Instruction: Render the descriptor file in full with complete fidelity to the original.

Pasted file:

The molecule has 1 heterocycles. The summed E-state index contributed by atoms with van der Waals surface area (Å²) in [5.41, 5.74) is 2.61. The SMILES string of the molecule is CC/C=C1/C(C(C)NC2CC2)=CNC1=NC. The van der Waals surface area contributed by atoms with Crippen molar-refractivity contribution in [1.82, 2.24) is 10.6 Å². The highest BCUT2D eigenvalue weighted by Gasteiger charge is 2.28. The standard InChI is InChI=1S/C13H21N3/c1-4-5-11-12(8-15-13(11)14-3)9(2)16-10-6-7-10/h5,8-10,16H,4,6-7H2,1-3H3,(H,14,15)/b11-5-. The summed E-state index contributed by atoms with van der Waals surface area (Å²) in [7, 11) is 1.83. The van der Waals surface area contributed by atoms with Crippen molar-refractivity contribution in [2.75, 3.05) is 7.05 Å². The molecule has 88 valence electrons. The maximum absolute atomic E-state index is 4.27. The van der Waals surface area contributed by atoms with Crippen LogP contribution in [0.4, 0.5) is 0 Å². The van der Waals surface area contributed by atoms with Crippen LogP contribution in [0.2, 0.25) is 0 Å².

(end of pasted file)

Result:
The molecule has 1 heterocycles. The summed E-state index contributed by atoms with van der Waals surface area (Å²) in [5.41, 5.74) is 2.61. The SMILES string of the molecule is CC/C=C1/C(C(C)NC2CC2)=CNC1=NC. The van der Waals surface area contributed by atoms with Crippen molar-refractivity contribution in [1.82, 2.24) is 10.6 Å². The highest BCUT2D eigenvalue weighted by Gasteiger charge is 2.28. The standard InChI is InChI=1S/C13H21N3/c1-4-5-11-12(8-15-13(11)14-3)9(2)16-10-6-7-10/h5,8-10,16H,4,6-7H2,1-3H3,(H,14,15)/b11-5-. The summed E-state index contributed by atoms with van der Waals surface area (Å²) in [7, 11) is 1.83. The van der Waals surface area contributed by atoms with Crippen molar-refractivity contribution in [2.75, 3.05) is 7.05 Å². The molecule has 88 valence electrons. The maximum absolute atomic E-state index is 4.27. The van der Waals surface area contributed by atoms with Crippen LogP contribution in [0.4, 0.5) is 0 Å². The van der Waals surface area contributed by atoms with Crippen LogP contribution in [0.2, 0.25) is 0 Å².